AIFF Day 3: The struggle of Dreamers
Independent movie lovers seek out independent directors who tell it like it is and are not bound by television's tattered creed of trying to appear “balanced” or its hesitancy about offending the powerful.
In that vein, Ashland Independent Film Festival's chief exposé this year is “The Infiltrators,” a feature-length drama-doc, based on a true story about how activist Dreamers (children of undocumented immigrants who grew up here) found ways to get themselves arrested and slapped in detention centers, where they organize to halt deportations of low-priority immigrants.
The Dreamers, members of Infiltrators National Immigrant Youth Alliance (NIYA), focus on one man, Claudio Rojas, who was nabbed out of his front yard, with family watching, while he took out the recycling one morning. He was a longtime resident of this country but had spent three years in the Broward Transitional Center in Florida.
One Alliance activist, Marco Saavedra, self-deports, with plans to impede the deportation of Rojas — and gets scores of other detainees on board, fasting and chanting, while NIYA gets the case on TV news and floods the offices of politicians with phoned complaints. It works. Rojas is released and embraced by his family.
It's brilliant, both the tactic and the doc, which combines real footage outside the facility with acted drama that happened inside. It's also politically powerful, and directors Alex Rivera and Christina Ibarra say, speaking on stage Friday, has become a standard in the battle for immigration justice.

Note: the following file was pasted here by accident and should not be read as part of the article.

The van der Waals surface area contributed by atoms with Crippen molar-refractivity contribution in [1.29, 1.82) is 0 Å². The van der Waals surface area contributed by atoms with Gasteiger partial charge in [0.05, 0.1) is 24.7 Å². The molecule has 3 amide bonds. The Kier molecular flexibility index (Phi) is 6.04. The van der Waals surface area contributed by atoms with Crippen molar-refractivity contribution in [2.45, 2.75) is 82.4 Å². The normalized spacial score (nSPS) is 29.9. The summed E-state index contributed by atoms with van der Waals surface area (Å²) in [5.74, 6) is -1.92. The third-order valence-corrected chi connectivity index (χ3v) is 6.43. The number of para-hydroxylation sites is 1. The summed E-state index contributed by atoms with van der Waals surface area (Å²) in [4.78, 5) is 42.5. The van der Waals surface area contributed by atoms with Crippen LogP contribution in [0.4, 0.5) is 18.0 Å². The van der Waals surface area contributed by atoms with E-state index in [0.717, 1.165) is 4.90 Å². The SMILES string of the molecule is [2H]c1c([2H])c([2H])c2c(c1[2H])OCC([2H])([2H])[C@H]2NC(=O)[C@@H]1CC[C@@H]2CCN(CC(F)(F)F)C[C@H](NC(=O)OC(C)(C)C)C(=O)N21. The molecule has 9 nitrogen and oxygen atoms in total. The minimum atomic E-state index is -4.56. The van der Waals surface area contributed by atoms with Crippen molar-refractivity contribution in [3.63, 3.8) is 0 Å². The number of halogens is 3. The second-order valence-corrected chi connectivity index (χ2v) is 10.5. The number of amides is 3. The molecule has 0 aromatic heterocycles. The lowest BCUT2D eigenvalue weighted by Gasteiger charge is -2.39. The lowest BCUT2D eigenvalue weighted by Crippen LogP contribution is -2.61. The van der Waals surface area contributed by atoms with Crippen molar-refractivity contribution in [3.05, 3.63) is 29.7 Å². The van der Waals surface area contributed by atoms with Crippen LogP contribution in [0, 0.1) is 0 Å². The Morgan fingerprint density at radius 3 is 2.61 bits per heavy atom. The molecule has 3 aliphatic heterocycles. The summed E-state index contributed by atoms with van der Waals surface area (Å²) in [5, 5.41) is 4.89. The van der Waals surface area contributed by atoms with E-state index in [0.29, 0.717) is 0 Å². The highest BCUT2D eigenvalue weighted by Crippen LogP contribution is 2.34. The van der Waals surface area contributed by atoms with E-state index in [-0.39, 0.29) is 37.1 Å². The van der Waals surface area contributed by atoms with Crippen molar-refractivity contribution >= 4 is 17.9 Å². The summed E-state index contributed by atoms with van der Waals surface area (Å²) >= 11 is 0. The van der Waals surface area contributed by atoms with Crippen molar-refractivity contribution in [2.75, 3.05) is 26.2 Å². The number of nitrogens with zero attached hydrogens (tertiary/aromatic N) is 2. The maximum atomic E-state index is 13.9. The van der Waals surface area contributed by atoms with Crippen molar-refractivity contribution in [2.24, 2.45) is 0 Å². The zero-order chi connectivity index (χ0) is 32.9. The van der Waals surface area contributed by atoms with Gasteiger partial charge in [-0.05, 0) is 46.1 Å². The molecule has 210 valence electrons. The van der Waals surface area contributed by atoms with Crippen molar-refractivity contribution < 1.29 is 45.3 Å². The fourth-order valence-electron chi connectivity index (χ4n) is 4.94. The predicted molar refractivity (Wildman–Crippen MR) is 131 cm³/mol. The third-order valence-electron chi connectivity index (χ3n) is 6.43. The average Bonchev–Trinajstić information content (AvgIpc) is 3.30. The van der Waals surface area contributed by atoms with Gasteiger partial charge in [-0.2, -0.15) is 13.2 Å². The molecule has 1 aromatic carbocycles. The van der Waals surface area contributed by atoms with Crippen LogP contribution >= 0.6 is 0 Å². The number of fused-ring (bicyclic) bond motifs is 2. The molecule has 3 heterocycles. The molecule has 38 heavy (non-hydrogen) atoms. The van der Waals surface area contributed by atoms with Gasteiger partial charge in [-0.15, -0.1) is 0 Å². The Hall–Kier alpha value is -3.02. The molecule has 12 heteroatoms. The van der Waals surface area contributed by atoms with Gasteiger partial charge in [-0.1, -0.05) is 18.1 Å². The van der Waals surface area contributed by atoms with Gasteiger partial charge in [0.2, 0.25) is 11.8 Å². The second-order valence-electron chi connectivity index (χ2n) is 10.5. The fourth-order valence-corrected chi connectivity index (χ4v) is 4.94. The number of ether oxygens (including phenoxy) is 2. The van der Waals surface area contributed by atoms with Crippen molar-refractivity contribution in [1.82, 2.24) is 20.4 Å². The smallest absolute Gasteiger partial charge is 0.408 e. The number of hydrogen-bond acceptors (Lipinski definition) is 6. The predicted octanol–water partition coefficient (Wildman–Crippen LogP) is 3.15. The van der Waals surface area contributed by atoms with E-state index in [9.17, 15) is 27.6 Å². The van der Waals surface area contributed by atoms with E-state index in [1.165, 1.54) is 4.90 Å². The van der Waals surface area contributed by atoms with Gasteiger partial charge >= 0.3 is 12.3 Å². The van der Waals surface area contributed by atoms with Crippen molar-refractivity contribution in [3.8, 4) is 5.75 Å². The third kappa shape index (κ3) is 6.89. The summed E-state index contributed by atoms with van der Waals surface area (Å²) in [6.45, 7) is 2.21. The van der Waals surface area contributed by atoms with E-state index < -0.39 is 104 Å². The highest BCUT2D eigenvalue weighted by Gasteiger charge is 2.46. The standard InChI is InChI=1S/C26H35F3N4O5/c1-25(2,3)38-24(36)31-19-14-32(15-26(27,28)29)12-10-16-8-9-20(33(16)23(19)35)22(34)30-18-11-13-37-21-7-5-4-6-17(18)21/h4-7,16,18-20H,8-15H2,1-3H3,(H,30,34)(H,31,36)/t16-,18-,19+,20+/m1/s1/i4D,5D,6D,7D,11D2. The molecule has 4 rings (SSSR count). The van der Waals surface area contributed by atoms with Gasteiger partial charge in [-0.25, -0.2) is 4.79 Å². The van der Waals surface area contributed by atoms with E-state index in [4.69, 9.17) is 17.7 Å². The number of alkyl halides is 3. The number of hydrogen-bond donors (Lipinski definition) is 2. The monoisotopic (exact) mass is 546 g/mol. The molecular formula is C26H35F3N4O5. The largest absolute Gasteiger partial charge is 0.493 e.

The film has shamed ICE and its erratic standards for deportation, so, they say, it seems an act of retaliation that when Rojas went in for his annual interview with ICE, they detained him and deported him last week to his native Argentina, even though he had broken no laws. If that hadn’t happened, they said, Rojas would have been standing there on stage with them.
“The only difference (in his status) is that he’s in the film,” said Ibarra, “so it’s about freedom of speech.” Donations to his cause may be made at gofundme.com/free-claudio-rojas.
DACA was created in 2012, but the directors noted that, during the early Barack Obama presidency, huge numbers of them were stuck in limbo and couldn’t find jobs, but the program greatly accelerated their integration into society here.
They also said detentions have gone way down during the Trump administration as California and other states “broke the relationship” between police and ICE which enabled cops to arrest immigrants for minor infractions and hand them to ICE for deportation.
Film festivals are often rich in flicks about great social wrongs and oppressed victims, so it was refreshing to see them outsmarting the bad guys and marching around the detention center shouting “libertad!”
In “Hearts of Glass,” we go inside Vertical Harvest, a multi-story hydroponic vegetable farm in Jackson Hole, Wyoming, that trains people with disabilities in a range of skills at a living wage, enabling some to take on managerial skills and even get a mortgage and own a home.
The project takes a lot of devotion from people training the disabled (or “differently abled”) in the smallest detail, even folding a cardboard box as, eventually, they master delivering produce and keeping a range of crops thriving.
Normally, employees might be told: this is how it’s done so do it, but here, managers “appreciate the nuances of each person’s character and be inspired by how one community is dealing with pressing social and environmental issues,” as director Jennifer Tennican notes, in a statement.
The film won both the NEXT Jury and Audience awards at the 2019 Sundance Film Festival. The 18th annual AIFF runs through the award ceremony Monday evening.